William O'Shaughnessy, The O'Shaughnessy was an Irish Chief and Major-General.

<i>Flying Fifty-Five</i> 1939 British film

Flying Fifty-Five is a 1939 British sports-drama film directed by Reginald Denham and starring Derrick De Marney, Nancy Burne, Marius Goring, John Warwick and Peter Gawthorne. It was made by Admiral Films at Welwyn Studios. The film is based on a 1922 novel of the same name by Edgar Wallace which had previously been made into a 1924 silent film The Flying Fifty-Five.

1st Maryland Infantry Regiment (Confederate) Military unit

The 1st Maryland Infantry, CSA was a regiment of the Confederate army, formed shortly after the commencement of the American Civil War in April 1861. The unit was made up of volunteers from Maryland who, despite their home state remaining in the Union during the war, chose instead to fight for the Confederacy. The regiment saw action at the First Battle of Manassas, in the Shenandoah Valley Campaign, and in the Peninsular Campaign. It was mustered out of service in August 1862, its initial term of duty having expired. Many of its members, unable or unwilling to return to Union-occupied Maryland, went on to join a new regiment, the 2nd Maryland Infantry, CSA, which was formed in its place.

Mounted Chasseurs of the Imperial Guard Military unit

The Mounted Chasseurs of the Imperial Guard constituted a light cavalry regiment in the Consular, then Imperial Guard during the French Consulate and First French Empire respectively. They were the second senior "Old Guard" cavalry regiment of the Imperial Guard, after the Grenadiers à Cheval. The regiment had its origins in the Guides raised by General Bonaparte during his Italian Campaign of 1796. It was the Chasseurs that usually provided personal escort to Napoleon, and he often wore the uniform of the regiment in recognition of this service. The regiment was not only known for its lavish uniform, but its combat history as well.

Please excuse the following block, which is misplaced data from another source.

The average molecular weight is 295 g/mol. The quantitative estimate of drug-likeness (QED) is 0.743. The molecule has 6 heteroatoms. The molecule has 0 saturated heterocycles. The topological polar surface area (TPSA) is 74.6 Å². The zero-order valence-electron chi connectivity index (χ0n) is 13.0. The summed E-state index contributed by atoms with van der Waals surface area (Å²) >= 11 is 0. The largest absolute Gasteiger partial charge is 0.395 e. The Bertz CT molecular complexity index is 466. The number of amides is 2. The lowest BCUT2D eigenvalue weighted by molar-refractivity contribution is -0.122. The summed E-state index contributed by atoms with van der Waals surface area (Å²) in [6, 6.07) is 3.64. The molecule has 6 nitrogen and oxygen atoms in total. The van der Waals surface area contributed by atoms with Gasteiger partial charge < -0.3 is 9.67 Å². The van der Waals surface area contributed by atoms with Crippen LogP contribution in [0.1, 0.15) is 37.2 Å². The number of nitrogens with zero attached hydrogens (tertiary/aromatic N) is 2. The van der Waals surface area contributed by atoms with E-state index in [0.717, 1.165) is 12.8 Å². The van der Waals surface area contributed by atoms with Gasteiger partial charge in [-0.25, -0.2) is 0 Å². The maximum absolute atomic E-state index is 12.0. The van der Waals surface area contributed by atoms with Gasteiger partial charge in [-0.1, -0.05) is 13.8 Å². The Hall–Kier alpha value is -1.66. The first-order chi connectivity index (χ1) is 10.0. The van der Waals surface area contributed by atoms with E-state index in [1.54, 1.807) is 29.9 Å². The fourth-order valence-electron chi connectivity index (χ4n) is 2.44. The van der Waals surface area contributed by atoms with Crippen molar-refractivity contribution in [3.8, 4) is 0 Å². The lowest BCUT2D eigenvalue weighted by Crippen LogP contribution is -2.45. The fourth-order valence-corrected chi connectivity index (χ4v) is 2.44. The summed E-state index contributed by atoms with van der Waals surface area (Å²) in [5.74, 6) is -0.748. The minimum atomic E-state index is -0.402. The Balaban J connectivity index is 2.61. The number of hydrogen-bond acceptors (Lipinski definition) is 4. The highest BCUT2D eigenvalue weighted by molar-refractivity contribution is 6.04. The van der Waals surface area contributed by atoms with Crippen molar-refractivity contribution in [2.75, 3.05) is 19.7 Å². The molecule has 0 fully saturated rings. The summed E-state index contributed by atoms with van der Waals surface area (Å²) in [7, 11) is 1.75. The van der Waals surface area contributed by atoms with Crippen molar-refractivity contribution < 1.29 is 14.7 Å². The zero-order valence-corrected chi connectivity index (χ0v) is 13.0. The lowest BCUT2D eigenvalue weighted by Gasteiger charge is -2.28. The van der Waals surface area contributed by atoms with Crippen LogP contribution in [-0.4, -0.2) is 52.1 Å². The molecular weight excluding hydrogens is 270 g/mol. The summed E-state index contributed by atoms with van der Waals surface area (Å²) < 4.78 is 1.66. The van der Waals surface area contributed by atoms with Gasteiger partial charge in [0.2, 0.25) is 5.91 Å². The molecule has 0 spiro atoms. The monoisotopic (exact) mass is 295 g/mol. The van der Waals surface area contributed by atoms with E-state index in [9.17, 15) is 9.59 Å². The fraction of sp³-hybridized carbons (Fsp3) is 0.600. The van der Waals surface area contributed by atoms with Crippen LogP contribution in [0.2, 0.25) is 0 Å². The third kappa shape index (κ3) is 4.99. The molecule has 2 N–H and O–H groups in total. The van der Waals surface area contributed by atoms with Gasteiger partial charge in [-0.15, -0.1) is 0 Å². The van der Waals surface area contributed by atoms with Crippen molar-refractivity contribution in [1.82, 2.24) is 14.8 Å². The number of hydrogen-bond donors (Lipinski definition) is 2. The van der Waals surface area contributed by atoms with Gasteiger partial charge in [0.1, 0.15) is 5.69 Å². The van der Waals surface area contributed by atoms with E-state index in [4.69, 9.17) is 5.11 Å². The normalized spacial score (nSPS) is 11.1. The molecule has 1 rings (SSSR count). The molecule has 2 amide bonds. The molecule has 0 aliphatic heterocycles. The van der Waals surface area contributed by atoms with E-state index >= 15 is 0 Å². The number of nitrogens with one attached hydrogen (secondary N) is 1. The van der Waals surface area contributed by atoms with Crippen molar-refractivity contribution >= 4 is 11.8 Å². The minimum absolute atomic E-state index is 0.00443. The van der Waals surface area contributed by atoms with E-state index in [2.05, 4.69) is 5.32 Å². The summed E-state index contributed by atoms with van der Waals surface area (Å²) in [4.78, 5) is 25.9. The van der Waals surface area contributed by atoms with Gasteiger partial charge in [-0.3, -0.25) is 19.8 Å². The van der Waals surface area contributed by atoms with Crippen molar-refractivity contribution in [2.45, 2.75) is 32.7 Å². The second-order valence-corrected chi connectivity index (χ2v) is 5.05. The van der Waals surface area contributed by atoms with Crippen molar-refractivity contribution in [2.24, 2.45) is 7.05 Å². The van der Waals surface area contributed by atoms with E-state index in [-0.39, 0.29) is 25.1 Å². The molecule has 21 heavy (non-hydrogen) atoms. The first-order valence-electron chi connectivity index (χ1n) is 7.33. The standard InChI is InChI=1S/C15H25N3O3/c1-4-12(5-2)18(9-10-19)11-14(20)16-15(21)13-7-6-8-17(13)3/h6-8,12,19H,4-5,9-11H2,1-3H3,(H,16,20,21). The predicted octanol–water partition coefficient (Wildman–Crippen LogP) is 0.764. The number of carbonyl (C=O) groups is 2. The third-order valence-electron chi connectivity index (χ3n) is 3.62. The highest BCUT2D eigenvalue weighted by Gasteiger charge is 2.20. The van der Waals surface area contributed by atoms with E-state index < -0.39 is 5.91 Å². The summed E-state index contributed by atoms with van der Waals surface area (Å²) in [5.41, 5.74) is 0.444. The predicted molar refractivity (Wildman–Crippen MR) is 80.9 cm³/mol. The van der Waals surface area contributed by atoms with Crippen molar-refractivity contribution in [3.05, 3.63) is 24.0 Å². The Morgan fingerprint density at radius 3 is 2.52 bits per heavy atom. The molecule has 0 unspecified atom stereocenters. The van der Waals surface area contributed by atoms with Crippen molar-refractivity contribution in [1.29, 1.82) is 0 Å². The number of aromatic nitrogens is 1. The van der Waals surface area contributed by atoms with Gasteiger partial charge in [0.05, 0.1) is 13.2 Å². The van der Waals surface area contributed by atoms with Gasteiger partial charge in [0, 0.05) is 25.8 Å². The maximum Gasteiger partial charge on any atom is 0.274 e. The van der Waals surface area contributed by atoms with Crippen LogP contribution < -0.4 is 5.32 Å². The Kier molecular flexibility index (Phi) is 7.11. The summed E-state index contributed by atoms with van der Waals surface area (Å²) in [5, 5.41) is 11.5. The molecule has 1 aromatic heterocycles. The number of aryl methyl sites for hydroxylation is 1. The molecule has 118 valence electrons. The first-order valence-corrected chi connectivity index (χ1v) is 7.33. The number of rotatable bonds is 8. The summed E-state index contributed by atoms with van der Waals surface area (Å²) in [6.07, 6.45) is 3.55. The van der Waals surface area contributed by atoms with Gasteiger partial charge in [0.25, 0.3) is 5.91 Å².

The plan of raising a fencible corps in the Highlands was first proposed and carried into effect by William Pitt the Elder, in the year 1759. During the three preceding years both the fleets and armies of Great Britain had suffered reverses, and it was thought that a "home guard" was necessary as a bulwark against invasion.

Murder in the Big House is a black-and-white American crime drama, released by Warner Bros in April 1942. Structured as an hour-long second feature, it is directed by the prolific specialist in low-budget action productions, B. Reeves Eason, and stars Van Johnson, who is top-billed above the title, in his first credited film role which represents the entire output of his six-month contract with the studio.

<i>The Better Ole</i> (1926 film) 1926 film

The Better 'Ole is a 1926 American silent World War I comedy drama film. Released by Warner Bros. Pictures, Inc., this film is the second full-length film to utilize the Vitaphone sound-on-disc process, two months after the first Vitaphone feature Don Juan; with no audible dialogue, the film does have a synchronized musical score and sound effects. This film was also the second onscreen adaptation of the 1917 musical The Better 'Ole by Bruce Bairnsfather and Arthur Elliot. Charlie Chaplin's eldest brother Sydney Chaplin played the main lead as Old Bill in perhaps his best-known film today. This film is also believed by many to have the first spoken word of dialog, "coffee", although there are those who disagree. At one point during the film, Harold Goodwin's character whispers a word to Sydney Chaplin which is also faintly heard.


  1. "Old Bill & Son (1941)". British Film Institute. Archived from the original on 13 January 2009.
  2. Holt, Major; Holt, Mrs (31 December 1990). The Biography of Captain Bruce Bairnsfather: In Search of the Better 'Ole. Pen and Sword. ISBN   9781473827233 via Google Books.